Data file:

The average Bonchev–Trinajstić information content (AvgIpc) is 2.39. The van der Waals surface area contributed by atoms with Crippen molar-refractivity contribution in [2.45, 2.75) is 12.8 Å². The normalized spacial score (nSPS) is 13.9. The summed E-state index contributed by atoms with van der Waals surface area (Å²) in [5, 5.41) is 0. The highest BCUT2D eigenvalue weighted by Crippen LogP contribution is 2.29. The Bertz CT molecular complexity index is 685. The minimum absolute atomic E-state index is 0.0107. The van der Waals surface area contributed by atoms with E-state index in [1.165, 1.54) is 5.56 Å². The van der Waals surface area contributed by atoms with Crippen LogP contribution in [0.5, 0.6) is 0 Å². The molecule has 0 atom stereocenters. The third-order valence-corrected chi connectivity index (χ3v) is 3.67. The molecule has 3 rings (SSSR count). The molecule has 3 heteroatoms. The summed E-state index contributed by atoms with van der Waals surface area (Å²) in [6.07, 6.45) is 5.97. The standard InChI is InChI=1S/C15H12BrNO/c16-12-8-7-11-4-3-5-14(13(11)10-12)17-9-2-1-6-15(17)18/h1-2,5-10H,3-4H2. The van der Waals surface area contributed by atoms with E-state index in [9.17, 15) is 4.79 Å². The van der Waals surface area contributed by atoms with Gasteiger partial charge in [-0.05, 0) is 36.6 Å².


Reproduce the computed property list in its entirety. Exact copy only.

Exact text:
The average Bonchev–Trinajstić information content (AvgIpc) is 2.39. The van der Waals surface area contributed by atoms with Crippen molar-refractivity contribution in [2.45, 2.75) is 12.8 Å². The normalized spacial score (nSPS) is 13.9. The summed E-state index contributed by atoms with van der Waals surface area (Å²) in [5, 5.41) is 0. The highest BCUT2D eigenvalue weighted by Crippen LogP contribution is 2.29. The Bertz CT molecular complexity index is 685. The minimum absolute atomic E-state index is 0.0107. The van der Waals surface area contributed by atoms with E-state index in [1.165, 1.54) is 5.56 Å². The van der Waals surface area contributed by atoms with Crippen LogP contribution in [0.5, 0.6) is 0 Å². The molecule has 0 atom stereocenters. The third-order valence-corrected chi connectivity index (χ3v) is 3.67. The molecule has 3 rings (SSSR count). The molecule has 3 heteroatoms. The summed E-state index contributed by atoms with van der Waals surface area (Å²) in [6.07, 6.45) is 5.97. The standard InChI is InChI=1S/C15H12BrNO/c16-12-8-7-11-4-3-5-14(13(11)10-12)17-9-2-1-6-15(17)18/h1-2,5-10H,3-4H2. The van der Waals surface area contributed by atoms with E-state index in [9.17, 15) is 4.79 Å². The van der Waals surface area contributed by atoms with Gasteiger partial charge in [-0.05, 0) is 36.6 Å².